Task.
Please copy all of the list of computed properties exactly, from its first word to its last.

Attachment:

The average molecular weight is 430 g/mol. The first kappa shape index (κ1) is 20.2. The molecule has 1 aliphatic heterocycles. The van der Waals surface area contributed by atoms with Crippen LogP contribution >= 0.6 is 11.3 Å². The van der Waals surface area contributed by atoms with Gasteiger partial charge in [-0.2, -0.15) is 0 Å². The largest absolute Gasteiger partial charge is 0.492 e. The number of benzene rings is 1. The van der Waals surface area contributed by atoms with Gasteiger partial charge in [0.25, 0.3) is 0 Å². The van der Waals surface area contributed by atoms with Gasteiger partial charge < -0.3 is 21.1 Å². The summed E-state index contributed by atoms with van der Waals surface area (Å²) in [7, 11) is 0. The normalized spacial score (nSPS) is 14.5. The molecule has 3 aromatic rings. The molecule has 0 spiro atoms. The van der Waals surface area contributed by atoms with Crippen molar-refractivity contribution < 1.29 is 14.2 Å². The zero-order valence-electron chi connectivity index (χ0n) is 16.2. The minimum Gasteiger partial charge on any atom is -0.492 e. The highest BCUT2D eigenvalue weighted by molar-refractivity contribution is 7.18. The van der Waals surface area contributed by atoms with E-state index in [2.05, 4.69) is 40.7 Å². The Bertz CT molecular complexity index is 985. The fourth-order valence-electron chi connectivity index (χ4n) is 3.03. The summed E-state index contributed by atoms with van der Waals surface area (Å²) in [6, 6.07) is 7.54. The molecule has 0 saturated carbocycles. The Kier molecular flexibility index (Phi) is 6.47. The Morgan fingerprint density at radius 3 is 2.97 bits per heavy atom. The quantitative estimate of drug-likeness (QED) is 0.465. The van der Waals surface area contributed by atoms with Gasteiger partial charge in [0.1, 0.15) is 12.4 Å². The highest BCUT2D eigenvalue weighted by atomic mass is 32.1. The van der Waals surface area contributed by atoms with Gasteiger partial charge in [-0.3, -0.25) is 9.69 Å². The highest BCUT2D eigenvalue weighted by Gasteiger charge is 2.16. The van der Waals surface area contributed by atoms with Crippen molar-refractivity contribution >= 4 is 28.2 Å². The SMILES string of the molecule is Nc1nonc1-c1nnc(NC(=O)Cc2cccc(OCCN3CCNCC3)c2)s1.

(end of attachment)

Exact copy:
The average molecular weight is 430 g/mol. The first kappa shape index (κ1) is 20.2. The molecule has 1 aliphatic heterocycles. The van der Waals surface area contributed by atoms with Crippen LogP contribution >= 0.6 is 11.3 Å². The van der Waals surface area contributed by atoms with Gasteiger partial charge in [-0.2, -0.15) is 0 Å². The largest absolute Gasteiger partial charge is 0.492 e. The number of benzene rings is 1. The van der Waals surface area contributed by atoms with Gasteiger partial charge in [0.25, 0.3) is 0 Å². The van der Waals surface area contributed by atoms with Gasteiger partial charge < -0.3 is 21.1 Å². The summed E-state index contributed by atoms with van der Waals surface area (Å²) in [7, 11) is 0. The normalized spacial score (nSPS) is 14.5. The molecule has 3 aromatic rings. The molecule has 0 spiro atoms. The van der Waals surface area contributed by atoms with Crippen molar-refractivity contribution < 1.29 is 14.2 Å². The zero-order valence-electron chi connectivity index (χ0n) is 16.2. The minimum Gasteiger partial charge on any atom is -0.492 e. The highest BCUT2D eigenvalue weighted by molar-refractivity contribution is 7.18. The van der Waals surface area contributed by atoms with E-state index in [2.05, 4.69) is 40.7 Å². The Bertz CT molecular complexity index is 985. The fourth-order valence-electron chi connectivity index (χ4n) is 3.03. The summed E-state index contributed by atoms with van der Waals surface area (Å²) in [6, 6.07) is 7.54. The molecule has 0 saturated carbocycles. The Kier molecular flexibility index (Phi) is 6.47. The Morgan fingerprint density at radius 3 is 2.97 bits per heavy atom. The quantitative estimate of drug-likeness (QED) is 0.465. The van der Waals surface area contributed by atoms with Gasteiger partial charge in [0.1, 0.15) is 12.4 Å². The highest BCUT2D eigenvalue weighted by atomic mass is 32.1. The van der Waals surface area contributed by atoms with Gasteiger partial charge in [-0.3, -0.25) is 9.69 Å². The highest BCUT2D eigenvalue weighted by Gasteiger charge is 2.16. The van der Waals surface area contributed by atoms with Crippen molar-refractivity contribution >= 4 is 28.2 Å². The SMILES string of the molecule is Nc1nonc1-c1nnc(NC(=O)Cc2cccc(OCCN3CCNCC3)c2)s1.